The Canucks should make a trade with the Bruins

Vancouver Canucks (Photo by Rich Lam/Getty Images)
Vancouver Canucks (Photo by Rich Lam/Getty Images) /

The Vancouver Canucks and Boston Bruins have a well-documented rivalry, but the two sides should put that aside and try to make a trade.

Vancouver Canucks general manager Jim Benning has a difficult salary cap situation to work around as he prepares to make difficult decisions regarding several key free agents.

If goalie Jacob Markstrom leaves in free agency, Benning will have to find a suitable veteran backup to complement Thatcher Demko. If forward Tyler Toffoli leaves, Benning might be in the market for another top-six forward.

And if veteran defenceman and fan favourite Chris Tanev leaves, which sounds likely at this point, Benning will certainly have to find a reliable top-four defenceman.

If Benning doesn’t decide to pursue Torey Krug or Alex Pietrangelo — the top defencemen in this year’s free agent market — he’ll have to find that top-four blueliner via the trade route. And that would certainly mean giving up at least one quality forward.

Which brings us to the Boston Bruins.

Citing a source, Jimmy Murphy of Boston Hockey Now recently reported that the Canucks and Bruins “have engaged in trade talks.”

Although it’s unclear which players may have been brought up in discussions, Murphy mentioned Brock Boeser, Jake Virtanen and Brandon Carlo — noting that the Bruins need more scoring. And of course, Vancouver would want a blueliner if they were to part with a scoring talent like Boeser.

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The cap-strapped Bruins will likely lose Krug in free agency, and captain Zdeno Chara is a pending UFA. It’s unclear at this time if the Bruins will re-sign him, however.

Even if Boston loses both Krug and Chara, they still have Carlo, Charlie McAvoy, Connor Clifton and Matt Grzelcyk on the blue line. General manager Don Sweeney can afford to trade one of them, especially if Krug or Chara end up returning.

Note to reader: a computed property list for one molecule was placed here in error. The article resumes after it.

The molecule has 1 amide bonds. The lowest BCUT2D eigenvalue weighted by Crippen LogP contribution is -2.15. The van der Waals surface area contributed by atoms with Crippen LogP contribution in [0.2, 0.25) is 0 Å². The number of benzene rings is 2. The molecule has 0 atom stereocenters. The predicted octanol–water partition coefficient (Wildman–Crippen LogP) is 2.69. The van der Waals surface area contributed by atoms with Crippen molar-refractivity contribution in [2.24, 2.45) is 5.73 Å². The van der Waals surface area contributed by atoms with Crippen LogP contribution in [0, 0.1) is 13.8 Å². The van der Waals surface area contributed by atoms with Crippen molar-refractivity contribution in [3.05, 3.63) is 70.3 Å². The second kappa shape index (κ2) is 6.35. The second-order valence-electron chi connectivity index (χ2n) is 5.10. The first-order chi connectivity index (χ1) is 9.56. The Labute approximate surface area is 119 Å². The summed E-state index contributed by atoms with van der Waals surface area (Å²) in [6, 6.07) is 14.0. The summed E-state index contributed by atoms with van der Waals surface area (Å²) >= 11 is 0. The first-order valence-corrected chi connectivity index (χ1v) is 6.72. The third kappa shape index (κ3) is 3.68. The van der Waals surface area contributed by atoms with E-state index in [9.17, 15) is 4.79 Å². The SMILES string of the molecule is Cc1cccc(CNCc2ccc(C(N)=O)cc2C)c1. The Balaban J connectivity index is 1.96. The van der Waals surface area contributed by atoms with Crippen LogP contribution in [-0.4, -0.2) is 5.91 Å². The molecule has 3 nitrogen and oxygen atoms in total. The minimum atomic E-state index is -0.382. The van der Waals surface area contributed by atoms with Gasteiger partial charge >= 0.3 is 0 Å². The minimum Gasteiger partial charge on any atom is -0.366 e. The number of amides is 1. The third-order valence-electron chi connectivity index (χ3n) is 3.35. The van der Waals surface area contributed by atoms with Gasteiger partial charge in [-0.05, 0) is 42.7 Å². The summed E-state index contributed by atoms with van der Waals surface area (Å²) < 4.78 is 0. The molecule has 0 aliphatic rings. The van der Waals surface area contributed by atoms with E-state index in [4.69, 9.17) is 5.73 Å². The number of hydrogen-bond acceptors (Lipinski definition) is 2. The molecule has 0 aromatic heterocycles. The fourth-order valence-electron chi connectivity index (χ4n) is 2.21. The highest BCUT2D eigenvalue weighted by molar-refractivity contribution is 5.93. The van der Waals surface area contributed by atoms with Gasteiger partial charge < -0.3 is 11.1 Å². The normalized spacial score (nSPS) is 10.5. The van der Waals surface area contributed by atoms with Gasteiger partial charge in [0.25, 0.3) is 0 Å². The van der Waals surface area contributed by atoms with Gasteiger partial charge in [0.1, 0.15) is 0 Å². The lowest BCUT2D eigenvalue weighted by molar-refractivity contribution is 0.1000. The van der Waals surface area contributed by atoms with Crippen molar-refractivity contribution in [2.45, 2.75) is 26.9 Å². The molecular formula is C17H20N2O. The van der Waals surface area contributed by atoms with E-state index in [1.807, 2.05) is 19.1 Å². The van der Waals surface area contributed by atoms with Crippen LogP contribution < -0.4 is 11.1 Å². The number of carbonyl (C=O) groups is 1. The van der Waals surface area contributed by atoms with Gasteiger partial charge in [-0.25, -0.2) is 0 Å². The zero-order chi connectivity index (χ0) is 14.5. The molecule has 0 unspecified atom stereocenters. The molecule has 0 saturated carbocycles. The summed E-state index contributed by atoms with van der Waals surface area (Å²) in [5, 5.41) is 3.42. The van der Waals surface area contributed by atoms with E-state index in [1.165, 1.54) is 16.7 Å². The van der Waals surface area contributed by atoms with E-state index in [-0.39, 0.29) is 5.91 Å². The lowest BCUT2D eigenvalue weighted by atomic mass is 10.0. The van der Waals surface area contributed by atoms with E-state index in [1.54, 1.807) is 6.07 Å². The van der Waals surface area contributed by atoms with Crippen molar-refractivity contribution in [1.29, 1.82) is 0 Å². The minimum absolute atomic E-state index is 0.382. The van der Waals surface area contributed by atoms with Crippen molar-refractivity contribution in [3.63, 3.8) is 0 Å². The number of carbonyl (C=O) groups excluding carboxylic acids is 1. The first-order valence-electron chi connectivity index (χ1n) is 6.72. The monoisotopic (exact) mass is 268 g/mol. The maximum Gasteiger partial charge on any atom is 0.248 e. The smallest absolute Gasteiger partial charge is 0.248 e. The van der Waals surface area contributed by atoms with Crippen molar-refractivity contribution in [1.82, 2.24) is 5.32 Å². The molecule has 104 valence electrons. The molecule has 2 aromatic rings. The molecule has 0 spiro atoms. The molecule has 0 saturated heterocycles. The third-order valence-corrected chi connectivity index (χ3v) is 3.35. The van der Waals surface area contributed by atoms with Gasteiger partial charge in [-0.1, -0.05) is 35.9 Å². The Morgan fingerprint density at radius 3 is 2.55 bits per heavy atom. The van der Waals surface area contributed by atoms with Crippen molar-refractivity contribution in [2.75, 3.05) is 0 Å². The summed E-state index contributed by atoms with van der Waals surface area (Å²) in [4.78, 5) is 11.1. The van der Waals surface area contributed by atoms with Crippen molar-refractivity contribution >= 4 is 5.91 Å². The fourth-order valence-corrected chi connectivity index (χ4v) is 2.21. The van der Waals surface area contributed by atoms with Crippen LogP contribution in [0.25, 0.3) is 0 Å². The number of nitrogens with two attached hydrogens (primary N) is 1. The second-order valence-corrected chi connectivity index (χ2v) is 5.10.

But up front, the Bruins’ long-term outlook is a major question mark.

Patrice Bergeron is 35, Brad Marchand is 32 and David Krejci is 34 and entering the final year of his contract. David Pastrnak (24) is one of the league’s elite scorers, but he’s not going to be able to carry the offence on his own once the other three forwards are out of the picture.

The Canucks are the complete opposite. They’re stacked with scoring forwards in Boeser, Elias Pettersson, J.T. Miller, Bo Horvat, Tanner Pearson, Virtanen and Toffoli (if he re-signs). Not to mention that top prospects Vasili Podkolzin and Nils Hoglander figure to play prominent roles when they eventually make it to the NHL.

On the blue line, only Quinn Hughes and Tyler Myers have long-term futures in Vancouver. Alexander Edler and Jordie Benn are free agents after next season. And if Tanev and/or pending RFA Troy Stecher leave, there will be gaping holes on defence.

So yes, the Bruins need a young forward that can complement Pastrnak long-term. The Canucks need a proven top-four defenceman to help out Myers and Hughes. This is what makes the two clubs ideal trade partners.

Would Carlo for Boeser be enough to get the deal done? I wouldn’t be surprised if Boston asked for more, perhaps a draft pick or a quality prospect of some sort. What about Carlo and another roster player or draft selection for Boeser and Virtanen?

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There are several possible intriguing trade scenarios here. The bottom line is that when you add it all up, a pure “hockey trade” between the Canucks and Bruins makes too much sense.